Wednesday, May 30, 2018
The new beach huts were installed in Leysdown, on the isle of sheppey in Kent. The wooden huts are near the grass pay and display car park in Shellness Road.
Swale council said it would rent out some and sell the others and, if they prove popular, more could be added. There are presently 35 beach huts on the Island, all along The Leas in Minster. Ten are owned by the Minster Beach Hut Association, 19 are privately owned and six are owned and rented out by the council. Like the Minster huts, those in Leysdown will be 10ft by 10ft. They will also be painted in pastel colours, providing a colourful addition to the resort. That's just so pleasant.
Monday, April 09, 2018
Llanddwyn Island (Ynys Llanddwyn) is a magical place. Located at the far end of a pleasant beach near Newborough Warren, this narrow finger of land is an ideal picnic site during fine weather, but also an exhilarating place when the winter winds blow. Its rolling dunes, large rock outcrops and mixture of historic buildings makes it an ideal place for an afternoon of exploration.
Llanddwyn is not quite an island. It remains attached to the mainland at all but the highest tides. It provides excellent views of Snowdonia and the Lleyn Peninsula and is part of the Newborough Warren National Nature Reserve.
Tuesday, March 20, 2018
One of the most photographed historic buildings in Canterbury, the Old Weavers House is a gorgeous half-timbered building on the River Stour. The river quite literally laps at the side of the building, which currently houses a popular restaurant. The Old Weavers House takes its name from the influx of Flemish and Huguenot weavers who settled in the area after fleeing from religious persecution during the 16th and 17th centuries. Elizabeth I granted the Flemish weavers the right to establish their businesses in Canterbury, and they are known to have used this and other similar buildings nearby.
Thursday, February 08, 2018
It lies on the north side of the Thames Estuary, 40 miles east of central London. It is bordered to the north by Rochford and to the west by Castle Point. It is home to the longest leisure pier in the world, built in 1830 and stretching some 1.33 miles (2.14 km) from shore.In the early 19th century, Southend was growing as a seaside holiday resort. At the time, it was thought that spending time by the sea was good for one's health, and since it was close to the capital, many Londoners would come to Southend for this reason. However the coast at Southend consists of large mudflats, so the sea is never very deep even at full tide – between 4 and 6 m – and recedes over one mile (1.6 km) from the beach at low tide. Large boats were unable to stop at Southend near to the beach and no boats at all were able to stop at low tide. This meant that many potential visitors would go past Southend and on to Margate, or other resorts where docking facilities were better.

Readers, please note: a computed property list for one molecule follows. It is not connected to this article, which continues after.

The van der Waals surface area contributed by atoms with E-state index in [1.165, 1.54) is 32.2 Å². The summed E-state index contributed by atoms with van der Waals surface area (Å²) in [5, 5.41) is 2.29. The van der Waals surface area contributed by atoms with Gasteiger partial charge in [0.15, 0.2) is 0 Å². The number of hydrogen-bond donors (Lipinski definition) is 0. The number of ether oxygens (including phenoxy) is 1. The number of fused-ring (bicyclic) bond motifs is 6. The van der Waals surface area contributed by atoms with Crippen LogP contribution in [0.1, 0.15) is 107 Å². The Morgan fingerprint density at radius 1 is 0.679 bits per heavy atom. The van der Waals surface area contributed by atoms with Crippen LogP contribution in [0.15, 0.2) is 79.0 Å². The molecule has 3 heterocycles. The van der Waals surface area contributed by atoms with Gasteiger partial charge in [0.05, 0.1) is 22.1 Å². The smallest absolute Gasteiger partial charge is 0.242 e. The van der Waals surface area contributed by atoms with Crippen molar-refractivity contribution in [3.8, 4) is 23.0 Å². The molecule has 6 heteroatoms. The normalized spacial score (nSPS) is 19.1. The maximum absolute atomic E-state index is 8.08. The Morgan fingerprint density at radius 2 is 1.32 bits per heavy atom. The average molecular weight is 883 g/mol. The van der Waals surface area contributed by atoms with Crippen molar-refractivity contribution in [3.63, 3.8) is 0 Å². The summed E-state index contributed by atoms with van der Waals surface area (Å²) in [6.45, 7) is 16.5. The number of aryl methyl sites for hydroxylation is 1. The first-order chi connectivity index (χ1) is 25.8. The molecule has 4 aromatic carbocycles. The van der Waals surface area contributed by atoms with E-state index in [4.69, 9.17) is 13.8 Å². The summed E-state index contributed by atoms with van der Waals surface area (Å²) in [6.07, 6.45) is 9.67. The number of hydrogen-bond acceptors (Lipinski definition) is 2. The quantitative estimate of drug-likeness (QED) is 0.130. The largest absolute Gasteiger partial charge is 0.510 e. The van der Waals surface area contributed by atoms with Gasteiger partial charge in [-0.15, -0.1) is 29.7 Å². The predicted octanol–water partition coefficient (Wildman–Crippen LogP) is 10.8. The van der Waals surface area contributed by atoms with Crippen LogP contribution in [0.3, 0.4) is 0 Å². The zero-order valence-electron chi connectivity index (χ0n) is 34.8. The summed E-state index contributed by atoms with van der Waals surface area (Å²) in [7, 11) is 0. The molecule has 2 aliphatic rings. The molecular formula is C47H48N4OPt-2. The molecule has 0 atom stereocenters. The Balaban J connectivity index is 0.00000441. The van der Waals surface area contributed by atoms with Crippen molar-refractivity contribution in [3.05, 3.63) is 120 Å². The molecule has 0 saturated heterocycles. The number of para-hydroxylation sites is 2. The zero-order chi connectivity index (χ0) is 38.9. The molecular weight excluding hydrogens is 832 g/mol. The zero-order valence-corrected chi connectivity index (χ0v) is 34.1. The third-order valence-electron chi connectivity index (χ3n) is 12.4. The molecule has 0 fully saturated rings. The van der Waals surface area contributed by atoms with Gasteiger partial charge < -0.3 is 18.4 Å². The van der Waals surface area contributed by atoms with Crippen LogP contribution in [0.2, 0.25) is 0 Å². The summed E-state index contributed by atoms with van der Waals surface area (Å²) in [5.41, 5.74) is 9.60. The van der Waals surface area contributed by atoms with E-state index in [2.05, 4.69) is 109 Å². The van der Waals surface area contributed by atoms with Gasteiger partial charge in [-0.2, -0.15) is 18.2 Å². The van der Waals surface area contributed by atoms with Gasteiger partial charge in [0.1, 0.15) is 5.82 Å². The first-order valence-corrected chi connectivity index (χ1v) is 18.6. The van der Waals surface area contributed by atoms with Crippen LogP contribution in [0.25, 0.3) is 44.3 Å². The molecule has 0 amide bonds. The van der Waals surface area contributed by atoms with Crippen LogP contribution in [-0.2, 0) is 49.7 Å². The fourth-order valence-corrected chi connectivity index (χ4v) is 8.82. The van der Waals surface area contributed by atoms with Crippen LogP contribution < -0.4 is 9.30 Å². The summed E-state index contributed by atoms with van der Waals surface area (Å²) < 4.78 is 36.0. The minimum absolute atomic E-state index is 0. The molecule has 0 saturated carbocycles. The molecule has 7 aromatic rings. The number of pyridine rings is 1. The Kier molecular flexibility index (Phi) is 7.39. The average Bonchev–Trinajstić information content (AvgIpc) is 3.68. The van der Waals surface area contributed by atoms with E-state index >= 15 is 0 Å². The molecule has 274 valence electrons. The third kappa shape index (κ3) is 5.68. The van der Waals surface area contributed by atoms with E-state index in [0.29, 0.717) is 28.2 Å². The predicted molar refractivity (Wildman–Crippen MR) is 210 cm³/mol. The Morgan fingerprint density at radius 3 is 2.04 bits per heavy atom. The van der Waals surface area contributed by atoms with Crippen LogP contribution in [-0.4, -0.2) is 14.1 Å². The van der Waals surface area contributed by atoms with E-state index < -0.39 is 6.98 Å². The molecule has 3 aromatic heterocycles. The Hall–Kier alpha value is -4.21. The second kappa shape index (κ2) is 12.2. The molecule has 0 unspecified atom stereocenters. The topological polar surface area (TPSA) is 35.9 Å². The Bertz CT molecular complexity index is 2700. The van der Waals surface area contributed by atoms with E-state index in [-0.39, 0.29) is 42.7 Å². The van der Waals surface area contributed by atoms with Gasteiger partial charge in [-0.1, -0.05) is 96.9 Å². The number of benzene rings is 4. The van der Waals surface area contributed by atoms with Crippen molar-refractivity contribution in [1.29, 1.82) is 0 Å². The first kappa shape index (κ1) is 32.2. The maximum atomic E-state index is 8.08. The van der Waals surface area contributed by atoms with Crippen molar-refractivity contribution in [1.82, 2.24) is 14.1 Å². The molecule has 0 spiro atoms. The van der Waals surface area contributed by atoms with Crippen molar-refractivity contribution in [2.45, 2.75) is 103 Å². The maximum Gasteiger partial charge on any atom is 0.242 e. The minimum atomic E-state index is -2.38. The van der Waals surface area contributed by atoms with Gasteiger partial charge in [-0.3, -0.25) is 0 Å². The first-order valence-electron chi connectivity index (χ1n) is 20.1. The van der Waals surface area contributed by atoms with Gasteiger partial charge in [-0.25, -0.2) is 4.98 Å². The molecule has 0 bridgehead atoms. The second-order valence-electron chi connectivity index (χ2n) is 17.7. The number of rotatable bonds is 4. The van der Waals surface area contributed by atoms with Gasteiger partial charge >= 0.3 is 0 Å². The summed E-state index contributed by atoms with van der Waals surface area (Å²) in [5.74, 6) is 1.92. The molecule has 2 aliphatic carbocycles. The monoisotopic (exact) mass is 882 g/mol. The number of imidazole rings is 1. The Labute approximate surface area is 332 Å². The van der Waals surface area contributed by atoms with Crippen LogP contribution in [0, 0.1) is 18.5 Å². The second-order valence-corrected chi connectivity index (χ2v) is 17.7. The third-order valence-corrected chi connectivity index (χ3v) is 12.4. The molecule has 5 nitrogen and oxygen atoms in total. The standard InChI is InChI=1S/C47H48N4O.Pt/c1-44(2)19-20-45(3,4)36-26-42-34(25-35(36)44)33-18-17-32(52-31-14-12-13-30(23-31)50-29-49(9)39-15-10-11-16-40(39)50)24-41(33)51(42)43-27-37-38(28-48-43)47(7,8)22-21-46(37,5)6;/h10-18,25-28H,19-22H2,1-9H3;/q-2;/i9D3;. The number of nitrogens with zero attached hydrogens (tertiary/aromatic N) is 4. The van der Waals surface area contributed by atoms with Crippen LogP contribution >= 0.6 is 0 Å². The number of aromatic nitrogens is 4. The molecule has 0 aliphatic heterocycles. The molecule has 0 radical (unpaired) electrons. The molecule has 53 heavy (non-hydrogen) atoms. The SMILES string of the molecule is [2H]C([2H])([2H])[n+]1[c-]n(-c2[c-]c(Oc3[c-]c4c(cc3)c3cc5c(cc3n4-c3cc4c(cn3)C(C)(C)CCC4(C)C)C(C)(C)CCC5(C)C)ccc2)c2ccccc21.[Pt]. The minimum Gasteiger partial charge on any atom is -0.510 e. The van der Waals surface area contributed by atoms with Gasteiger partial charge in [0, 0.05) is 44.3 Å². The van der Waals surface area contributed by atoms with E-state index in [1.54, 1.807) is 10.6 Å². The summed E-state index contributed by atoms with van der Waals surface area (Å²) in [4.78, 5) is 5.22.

Monday, January 15, 2018
Studley Royal Park including the ruins of Fountains Abbey is a designated World Heritage Site in North Yorkshire, England. The site, which has an area of 323 hectares (800 acres) features an 18th-century landscaped garden, some of the largest Cistercian ruins in Europe, a Jacobean mansion and a Victorian church designed by William Burges. It was developed around the ruins of the Cistercian Fountains Abbey.
Sunday, December 03, 2017
Since the Fort William and Lochaber area is a very mountainous part of the west Highlands, it is no surprise that it is well serviced with Mountain Guiding businesses who can collectively provide hill-walking, scrambling, ridge-walking, rock climbing, and winter climbing guiding courses and personal tuition from beginners to experienced walkers and climbers. Fort William is a key destination for novice and experienced climbers and mountaineers, with a good range of accommodation to suit your needs. One of Scotland's experienced mountaineers Alan Kimber has a mounteering-friendly self catering "Calluna" which I recommend.
Thursday, November 02, 2017
Nestled within an area of outstanding beauty and only 23 miles south of Edinburgh, the Borders town of Peebles sits straddling the majestic River Tweed.
But the world famous salmon fishing river - Peebles motto is "Against the stream they multiply" - is only one of the many treasures on offer to visitors.
A Royal Burgh since 1152 and the rule of King David I, Peebles has for many years been a market town cherished by locals and visitors alike for its picturesque and unspoilt character.